Monitoring: Make Data Consumable and Accessible

Forming non-standard relationships without subsequently monitoring them can lead to problems. The challenge is these types of matters do not allow for any margin in inefficiency and can quickly turn from profit to loss.

The most effective way to monitor is to put data in front of partners in an engaging and easily understandable manner. When partners have data readily consumable and accessible on their desktops, tablets and smartphones, they can stay informed about what is happening on their matters and avoid “pre-bill surprise,” possibly eliminating the subsequent need for write-downs or write-offs.

Proactive alerting can also be a tremendous advantage and is an important aspect of any solution. For partners to deliver excellent client service, they should know when they are nearing budget limits or when billing is required due to the start or end of a milestone.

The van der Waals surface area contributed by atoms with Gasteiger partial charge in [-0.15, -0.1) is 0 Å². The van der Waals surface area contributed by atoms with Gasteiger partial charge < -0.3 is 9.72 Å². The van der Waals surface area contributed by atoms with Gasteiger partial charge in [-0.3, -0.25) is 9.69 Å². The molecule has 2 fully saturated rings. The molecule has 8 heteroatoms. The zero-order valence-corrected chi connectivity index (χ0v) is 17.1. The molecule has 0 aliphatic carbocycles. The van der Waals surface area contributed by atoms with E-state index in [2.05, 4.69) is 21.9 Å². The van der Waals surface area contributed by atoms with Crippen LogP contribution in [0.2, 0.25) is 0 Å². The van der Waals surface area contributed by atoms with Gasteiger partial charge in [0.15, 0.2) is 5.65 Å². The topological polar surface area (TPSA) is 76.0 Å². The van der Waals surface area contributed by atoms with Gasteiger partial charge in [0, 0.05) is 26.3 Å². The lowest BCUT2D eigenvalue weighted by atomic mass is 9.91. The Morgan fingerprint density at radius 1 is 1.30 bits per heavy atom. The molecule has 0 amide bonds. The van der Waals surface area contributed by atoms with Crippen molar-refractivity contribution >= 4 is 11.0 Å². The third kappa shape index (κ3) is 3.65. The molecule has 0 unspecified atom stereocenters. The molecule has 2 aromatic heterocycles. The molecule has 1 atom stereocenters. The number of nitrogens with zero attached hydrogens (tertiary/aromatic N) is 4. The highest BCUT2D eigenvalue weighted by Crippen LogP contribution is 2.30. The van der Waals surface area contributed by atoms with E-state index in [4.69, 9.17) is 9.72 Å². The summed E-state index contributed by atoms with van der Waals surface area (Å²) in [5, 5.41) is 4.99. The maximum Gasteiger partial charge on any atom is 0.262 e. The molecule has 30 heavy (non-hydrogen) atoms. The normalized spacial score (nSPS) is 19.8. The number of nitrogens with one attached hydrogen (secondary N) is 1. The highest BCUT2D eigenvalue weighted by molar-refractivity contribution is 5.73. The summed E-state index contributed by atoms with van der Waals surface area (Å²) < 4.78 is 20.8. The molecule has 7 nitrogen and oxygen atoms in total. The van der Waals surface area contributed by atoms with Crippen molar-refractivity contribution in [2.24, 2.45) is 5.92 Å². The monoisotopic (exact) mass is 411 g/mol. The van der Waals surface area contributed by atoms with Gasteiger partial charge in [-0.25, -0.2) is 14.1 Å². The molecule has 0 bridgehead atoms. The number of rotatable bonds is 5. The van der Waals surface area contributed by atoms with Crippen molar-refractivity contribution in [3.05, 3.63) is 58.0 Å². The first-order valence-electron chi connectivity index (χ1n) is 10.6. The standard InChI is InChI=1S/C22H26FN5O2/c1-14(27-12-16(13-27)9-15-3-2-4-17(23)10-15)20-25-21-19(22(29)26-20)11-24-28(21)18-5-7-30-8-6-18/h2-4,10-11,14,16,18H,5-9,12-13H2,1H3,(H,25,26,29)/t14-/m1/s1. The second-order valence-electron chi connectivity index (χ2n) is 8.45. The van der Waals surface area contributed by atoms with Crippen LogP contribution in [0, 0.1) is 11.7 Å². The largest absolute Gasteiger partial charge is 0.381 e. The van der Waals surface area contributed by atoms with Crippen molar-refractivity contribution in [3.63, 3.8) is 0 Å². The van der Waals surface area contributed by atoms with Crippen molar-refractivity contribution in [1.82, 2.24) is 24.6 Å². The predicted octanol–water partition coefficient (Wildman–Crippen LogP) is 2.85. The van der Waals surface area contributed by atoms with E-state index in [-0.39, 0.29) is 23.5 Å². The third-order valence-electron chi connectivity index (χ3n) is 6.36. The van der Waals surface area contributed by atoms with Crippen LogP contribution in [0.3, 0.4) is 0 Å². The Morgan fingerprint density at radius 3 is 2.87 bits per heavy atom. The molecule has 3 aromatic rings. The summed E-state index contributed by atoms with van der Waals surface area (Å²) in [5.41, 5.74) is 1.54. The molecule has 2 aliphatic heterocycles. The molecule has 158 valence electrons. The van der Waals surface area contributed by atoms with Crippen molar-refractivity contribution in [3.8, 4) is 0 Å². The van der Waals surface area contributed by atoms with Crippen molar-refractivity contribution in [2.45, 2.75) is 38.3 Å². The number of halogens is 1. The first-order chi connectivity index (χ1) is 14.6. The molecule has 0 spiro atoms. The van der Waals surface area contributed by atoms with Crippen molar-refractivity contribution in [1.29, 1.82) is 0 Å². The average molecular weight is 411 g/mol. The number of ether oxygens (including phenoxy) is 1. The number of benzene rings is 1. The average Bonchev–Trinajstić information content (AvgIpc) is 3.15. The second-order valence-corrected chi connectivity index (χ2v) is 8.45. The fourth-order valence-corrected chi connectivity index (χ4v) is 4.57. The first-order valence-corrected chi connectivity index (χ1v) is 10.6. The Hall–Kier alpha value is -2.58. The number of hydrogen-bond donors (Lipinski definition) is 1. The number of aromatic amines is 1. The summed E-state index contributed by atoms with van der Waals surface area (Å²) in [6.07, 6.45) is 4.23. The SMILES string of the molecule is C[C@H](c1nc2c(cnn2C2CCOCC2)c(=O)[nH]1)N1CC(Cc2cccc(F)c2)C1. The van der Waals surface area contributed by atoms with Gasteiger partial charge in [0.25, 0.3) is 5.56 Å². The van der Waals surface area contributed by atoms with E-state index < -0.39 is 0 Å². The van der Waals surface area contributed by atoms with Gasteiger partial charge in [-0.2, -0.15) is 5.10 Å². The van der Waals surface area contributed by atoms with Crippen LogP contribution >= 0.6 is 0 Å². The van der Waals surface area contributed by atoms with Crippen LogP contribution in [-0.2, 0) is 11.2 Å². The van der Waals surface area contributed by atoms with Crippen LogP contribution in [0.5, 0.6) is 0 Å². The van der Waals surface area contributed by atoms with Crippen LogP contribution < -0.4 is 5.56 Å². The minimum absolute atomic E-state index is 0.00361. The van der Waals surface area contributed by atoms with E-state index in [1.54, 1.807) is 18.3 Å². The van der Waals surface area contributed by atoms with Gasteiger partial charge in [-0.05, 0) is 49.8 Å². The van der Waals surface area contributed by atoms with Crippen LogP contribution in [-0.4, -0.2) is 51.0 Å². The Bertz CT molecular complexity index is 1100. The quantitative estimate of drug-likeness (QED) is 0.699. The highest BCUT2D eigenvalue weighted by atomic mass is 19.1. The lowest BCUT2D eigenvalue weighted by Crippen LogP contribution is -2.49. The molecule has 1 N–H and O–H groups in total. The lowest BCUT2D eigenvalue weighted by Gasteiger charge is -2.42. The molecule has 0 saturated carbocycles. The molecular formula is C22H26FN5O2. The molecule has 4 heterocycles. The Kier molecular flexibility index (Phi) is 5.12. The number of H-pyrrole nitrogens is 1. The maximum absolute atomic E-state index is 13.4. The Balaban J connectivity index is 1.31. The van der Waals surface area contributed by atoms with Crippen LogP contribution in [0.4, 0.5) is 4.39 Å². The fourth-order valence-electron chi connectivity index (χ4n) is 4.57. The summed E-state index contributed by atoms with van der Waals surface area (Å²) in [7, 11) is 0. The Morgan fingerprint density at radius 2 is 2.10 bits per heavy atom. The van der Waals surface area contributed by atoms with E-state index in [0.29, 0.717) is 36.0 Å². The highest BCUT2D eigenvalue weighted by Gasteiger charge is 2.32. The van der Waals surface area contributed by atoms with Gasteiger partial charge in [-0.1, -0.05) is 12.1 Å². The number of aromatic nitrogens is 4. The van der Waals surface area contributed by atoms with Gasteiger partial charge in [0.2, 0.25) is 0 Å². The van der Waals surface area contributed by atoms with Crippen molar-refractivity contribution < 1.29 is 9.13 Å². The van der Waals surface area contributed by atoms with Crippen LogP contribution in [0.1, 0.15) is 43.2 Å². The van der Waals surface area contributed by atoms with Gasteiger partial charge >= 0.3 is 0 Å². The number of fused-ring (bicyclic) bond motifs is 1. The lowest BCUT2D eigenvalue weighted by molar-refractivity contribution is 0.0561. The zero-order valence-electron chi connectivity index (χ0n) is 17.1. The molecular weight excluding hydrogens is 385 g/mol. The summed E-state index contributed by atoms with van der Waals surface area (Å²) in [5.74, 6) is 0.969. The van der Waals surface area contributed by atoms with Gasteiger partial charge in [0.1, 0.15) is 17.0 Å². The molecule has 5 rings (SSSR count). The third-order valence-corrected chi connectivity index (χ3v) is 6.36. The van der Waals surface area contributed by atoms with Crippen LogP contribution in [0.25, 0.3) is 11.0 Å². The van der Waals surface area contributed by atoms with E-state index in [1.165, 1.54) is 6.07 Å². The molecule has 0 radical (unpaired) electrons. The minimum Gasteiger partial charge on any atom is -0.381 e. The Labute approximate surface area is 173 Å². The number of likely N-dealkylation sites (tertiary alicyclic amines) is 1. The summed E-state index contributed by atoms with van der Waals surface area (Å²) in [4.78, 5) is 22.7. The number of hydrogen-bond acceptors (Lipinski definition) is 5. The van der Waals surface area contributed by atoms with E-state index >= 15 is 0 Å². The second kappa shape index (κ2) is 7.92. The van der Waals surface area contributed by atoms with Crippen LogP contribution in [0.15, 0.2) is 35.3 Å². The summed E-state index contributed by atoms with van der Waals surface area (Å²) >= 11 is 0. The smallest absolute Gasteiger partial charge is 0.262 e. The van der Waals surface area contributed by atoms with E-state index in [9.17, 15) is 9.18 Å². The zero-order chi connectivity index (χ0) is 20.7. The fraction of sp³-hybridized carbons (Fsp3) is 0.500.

Notice of Renewal

The ability to manage the renewal process proactively is important. Many outside counsel guidelines require a minimum notice period before rates can be raised. Failure to meet these critical deadlines can cause a reduction in revenue. By leveraging an automated system to track notice and renewal dates, firms can avoid missing such deadlines.

Actionable Arrangements

Law firms require technology that allows the arrangement to become actionable, giving partners the ability to manage their matters and readily understand every time entry or expense that might violate a client’s OCGs and therefore not payable. Partners must be empowered to take rapid action to avoid unnecessary write-down and write-offs and prevent leakage.